It has been commonly argued in sociology that odds ratio—as a measure of association between categorical variables—is appealing, because of its “margin-free” property. This has always baffled me, so I decided to articulate my bafflement here as a sanity check.

Inverse probability weighting (IPW) is a popular tool for estimating the average treatment effect (ATE) of a binary variable under the conditional ignorability assumption. There are multiple variants of IPW. Particularly, I used to be intrigued by the relationship between the so-called Horvitz–Thompson (HT) estimator and the Weighted Least Squares (WLS) estimator, both of which implement IPW. Both estimators are introduced in popular causal inference textbooks. For example, Angrist and Pischke (2009, p.82) focus on the HT estimator, while Winship and Morgan (2014, p228-9) focus on the WLS estimator. However, I haven’t seen them introduced together in these textbooks, and their relationship could seem a little unclear. In fact, a quick simulation would reveal that the classic version of the HT estimator gives a different ATE estimate from that of the WLS estimator in any finite sample (although asymptotically they both converge to the true ATE).

It has been commonly argued in sociology that odds ratio—as a measure of association between categorical variables—is appealing, because of its “margin-free” property. This has always baffled me, so I decided to articulate my bafflement here as a sanity check.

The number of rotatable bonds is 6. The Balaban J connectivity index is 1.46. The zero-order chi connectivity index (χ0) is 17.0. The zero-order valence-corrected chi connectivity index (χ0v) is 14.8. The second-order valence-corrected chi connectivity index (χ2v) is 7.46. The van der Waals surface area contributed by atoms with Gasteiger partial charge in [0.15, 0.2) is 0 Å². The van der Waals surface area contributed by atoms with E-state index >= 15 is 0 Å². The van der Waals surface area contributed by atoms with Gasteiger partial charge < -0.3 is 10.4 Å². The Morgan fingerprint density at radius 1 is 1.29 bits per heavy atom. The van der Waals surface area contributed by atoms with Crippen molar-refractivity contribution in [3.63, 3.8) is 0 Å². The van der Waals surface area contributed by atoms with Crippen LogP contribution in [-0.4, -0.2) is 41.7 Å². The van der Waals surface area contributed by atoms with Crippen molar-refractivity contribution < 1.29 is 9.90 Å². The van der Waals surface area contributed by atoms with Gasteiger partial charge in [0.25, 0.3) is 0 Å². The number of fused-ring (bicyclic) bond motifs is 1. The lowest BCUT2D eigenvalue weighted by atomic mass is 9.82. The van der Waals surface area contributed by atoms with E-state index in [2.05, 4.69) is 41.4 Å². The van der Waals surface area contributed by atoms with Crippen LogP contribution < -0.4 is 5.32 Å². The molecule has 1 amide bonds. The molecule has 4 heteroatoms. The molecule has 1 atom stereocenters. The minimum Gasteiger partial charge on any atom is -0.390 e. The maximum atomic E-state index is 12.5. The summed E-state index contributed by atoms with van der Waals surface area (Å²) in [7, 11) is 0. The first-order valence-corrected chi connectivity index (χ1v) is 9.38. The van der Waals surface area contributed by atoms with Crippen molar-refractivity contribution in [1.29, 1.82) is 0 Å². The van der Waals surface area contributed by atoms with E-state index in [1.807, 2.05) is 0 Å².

Inverse probability weighting (IPW) is a popular tool for estimating the average treatment effect (ATE) of a binary variable under the conditional ignorability assumption. There are multiple variants of IPW. Particularly, I used to be intrigued by the relationship between the so-called Horvitz–Thompson (HT) estimator and the Weighted Least Squares (WLS) estimator, both of which implement IPW. Both estimators are introduced in popular causal inference textbooks. For example, Angrist and Pischke (2009, p.82) focus on the HT estimator, while Winship and Morgan (2014, p228-9) focus on the WLS estimator. However, I haven’t seen them introduced together in these textbooks, and their relationship could seem a little unclear. In fact, a quick simulation would reveal that the classic version of the HT estimator gives a different ATE estimate from that of the WLS estimator in any finite sample (although asymptotically they both converge to the true ATE).

It has been commonly argued in sociology that odds ratio—as a measure of association between categorical variables—is appealing, because of its “margin-free” property. This has always baffled me, so I decided to articulate my bafflement here as a sanity check.

Inverse probability weighting (IPW) is a popular tool for estimating the average treatment effect (ATE) of a binary variable under the conditional ignorability assumption. There are multiple variants of IPW. Particularly, I used to be intrigued by the relationship between the so-called Horvitz–Thompson (HT) estimator and the Weighted Least Squares (WLS) estimator, both of which implement IPW. Both estimators are introduced in popular causal inference textbooks. For example, Angrist and Pischke (2009, p.82) focus on the HT estimator, while Winship and Morgan (2014, p228-9) focus on the WLS estimator. However, I haven’t seen them introduced together in these textbooks, and their relationship could seem a little unclear. In fact, a quick simulation would reveal that the classic version of the HT estimator gives a different ATE estimate from that of the WLS estimator in any finite sample (although asymptotically they both converge to the true ATE).